Can Rebranding Boost your Coffee Sales?

Posted on October 7, 2019 by Ash Bennett

When customers come into your coffee shop, are they underwhelmed with your cup offering? Let’s face it, a good cup of coffee transcends the vessel you serve it in; if you serve it in cool packaging, however, your customers will appreciate the effort. As a cafe or coffee shop owner, you know that customers can be picky about their coffee choice. Savvy consumers are concerned about Fair Trade beans and sustainable products as well as a good blend and organically grown beans. Is it possible that they are just as concerned with the cup the coffee comes in? Have you ever heard of a little coffee company named Starbucks and their infamous holiday red cups? Back in 2016, Starbucks unveiled a green coffee shop that had their customers seeing red.

The Starbucks cup debacle proves that customers are indeed aware of packaging changes. The green cup, symbolizing unity, had a polarizing effect on consumers. Thousands took to Twitter to express their dissatisfaction. However, not all customers hated it. Just as many tweeted their support. This wasn’t Starbucks’ first time at the holiday rodeo. In 2015, the company drew the ire of Christians when holiday imagery was removed from the classic red cups. Instead of reindeer, Christmas trees, and Santa, the cup was simply red. The resulting brouhaha garnered a lot of media attention on the coffee powerhouse.

This is not to say that you should change everything just because Starbucks changed their cups. It simply means evaluate the effect your branding has on your customers, and subsequently, on your sales. Australian coffee shop Coffee Supreme changed the color of their cups based on size. They also implemented multiple images on their cups.The red, white, or black cups are said to make it easier for baristas to identify the small, medium, or large sizes.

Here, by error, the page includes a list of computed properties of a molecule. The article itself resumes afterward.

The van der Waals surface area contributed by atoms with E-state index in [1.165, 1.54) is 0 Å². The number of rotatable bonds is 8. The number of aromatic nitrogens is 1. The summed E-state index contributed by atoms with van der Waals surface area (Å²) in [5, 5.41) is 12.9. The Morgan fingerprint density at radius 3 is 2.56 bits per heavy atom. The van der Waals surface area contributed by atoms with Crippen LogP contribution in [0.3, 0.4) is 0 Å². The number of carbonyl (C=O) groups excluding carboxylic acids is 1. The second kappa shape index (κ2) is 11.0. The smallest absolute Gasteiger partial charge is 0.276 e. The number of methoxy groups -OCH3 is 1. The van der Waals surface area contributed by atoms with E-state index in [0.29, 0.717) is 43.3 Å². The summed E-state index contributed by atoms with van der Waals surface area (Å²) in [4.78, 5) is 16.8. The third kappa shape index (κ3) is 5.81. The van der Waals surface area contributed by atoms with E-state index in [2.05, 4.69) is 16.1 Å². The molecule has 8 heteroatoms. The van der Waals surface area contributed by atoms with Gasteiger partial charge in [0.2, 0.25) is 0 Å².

Can a shift in branding impact your sales? According to Forbes magazine, the tiniest branding shift could potentially mean billions. In an article on branding, Forbes contributor Jerry McLaughlin highlights the history of Morton Salt Company. Simply by adding the word “iodized” to its packaging, Morton went from a small company to a billion-dollar enterprise. At the time, there was a health scare in the U.S., when doctors revealed that diets low in iodine could contribute to goiters. Morton added iodine to its salt products and changed the packaging to reflect health benefits; the branding shift significantly increased the company’s sales.

Carefully evaluate how minor changes in your packaging can impact your brand. Look at areas where you can refresh the look of your packaging design. Lid color changes can set your cups apart from the competition. Wrappers, cups, or lids that reflect specific holidays or events could also be unique ways to create buzz around your brand. Essentially, your brand should tell customers what you do, how you do it, and for whom you do it. Using creative packaging to tell your story is not only smart, it’s necessary


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